By contrast, Granger Smith is the ultimate showboating extrovert. The Texan opened with the romping “If the Boot Fits.” Then, his cover of Tom Petty’s “Free Falling” segued into the churning, extended jam of “Backroad Song,” which was packed with personality.

Granger Smith’s Earl Dibbles, Jr. Photo: CRS Official/Twitter

Granger next changed into the costume of his redneck alter ego “Earl Dibble Jr.” and reemerged waving an oversized “Yee Yee” flag. Flaunting his full-bore, white-trash persona in overalls, he held up a guitar reading “Dip” on its back, offered a two-handed, beer-spray celebratory drink and stripped to his waist while performing “Country Boy Love.” The crowd gave him a standing ovation.

Also sublimely country was Jon Pardi. He was boyishly bopping on “Cowboy Hat” and appropriately drawling on “She Ain’t In It.” By this time, a large mosh pit had gathered for him in front of the stage. Like several of those who preceded him, he shook hands with those closest to him.

The California native had a sunny, optimistic quality throughout his set. He closed with back-to-back “boot” songs. His rolling, swaying big hit “Head Over Boots” was followed by the choppy, rhythmic “Dirt on My Boots.”

Petite, vivacious Maren Morris closed the show. She opened with her rumbling stomper “80s Mercedes,” punctuated by her handclaps and ad-libbed shouts. One of the big highlights of her set was her new single, a yearning, elegant, tuneful and super compelling ballad titled “I Could Use a Love Song.”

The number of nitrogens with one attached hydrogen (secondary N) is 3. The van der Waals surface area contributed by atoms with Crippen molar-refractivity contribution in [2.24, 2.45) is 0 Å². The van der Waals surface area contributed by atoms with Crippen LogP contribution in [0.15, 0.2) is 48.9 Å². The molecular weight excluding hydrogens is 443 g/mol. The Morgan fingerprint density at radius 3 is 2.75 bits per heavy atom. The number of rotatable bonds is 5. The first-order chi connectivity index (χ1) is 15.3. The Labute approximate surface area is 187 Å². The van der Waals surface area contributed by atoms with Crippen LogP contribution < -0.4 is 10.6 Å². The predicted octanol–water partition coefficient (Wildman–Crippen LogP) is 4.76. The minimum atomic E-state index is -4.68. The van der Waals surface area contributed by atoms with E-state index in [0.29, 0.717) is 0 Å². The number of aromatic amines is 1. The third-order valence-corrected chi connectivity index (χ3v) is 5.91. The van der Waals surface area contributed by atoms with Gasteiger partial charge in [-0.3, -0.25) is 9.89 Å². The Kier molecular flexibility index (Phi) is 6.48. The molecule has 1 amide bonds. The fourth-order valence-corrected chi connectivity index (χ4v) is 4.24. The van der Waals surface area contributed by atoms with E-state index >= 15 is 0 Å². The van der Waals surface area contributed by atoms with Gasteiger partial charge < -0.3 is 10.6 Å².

“Thank you for your support of new music and new artists,” said the singer-songwriter. “We couldn’t do it without you.”

The Texas native offered her hugely popular, Grammy-winning rouser “My Church” to great applause. Her closing “party song” was the wry, tongue-in-cheek and high-spirited “Rich.” The crowd gave the reigning CMA New Artist of the Year winner the evening’s final standing ovation.

Abetting the performances, the ACM’s Lisa Lee and Ben Vaughn presented that organization’s radio award winners, and Charlie Morgan, Lon Helton and Chuck Aly announced their Country Aircheck radio winners. There was also a salute to St. Jude Children’s Research Hospital, a number of amusing video interludes and an “In Memoriam” segment honoring those in the country industry who passed away during the past year.

William Michael Morgan. Photo: CRS Official/Twitter

John Esposito, John Briggs, Mike Dungan, Mike Sistad, Rob Simbeck, Bobby Young, Tom Lord, Todd Cassetty, Preshus Tomes Harris, Autumn House Tallant, Travis Rice, Royce Risser, Rick Murray, R.J. Curtis, Paul Barnabee, Scott Hendricks, Daniel Hill, Maurice Miner, Phyllis Stark, Jim Catino, Ken Robold, Capucine Monk, Kos Weaver and Duane Clark were among those working the radio room.

In the past, the New Faces Show has helped to launch such stars as Alabama, Reba McEntire, George Strait, Vince Gill, Randy Travis, Faith Hill, Taylor Swift, Tim McGraw, Patty Loveless and Blake Shelton. More than 300 New Faces artists have been showcased to date. We added five more worthy names to that long list on Friday night.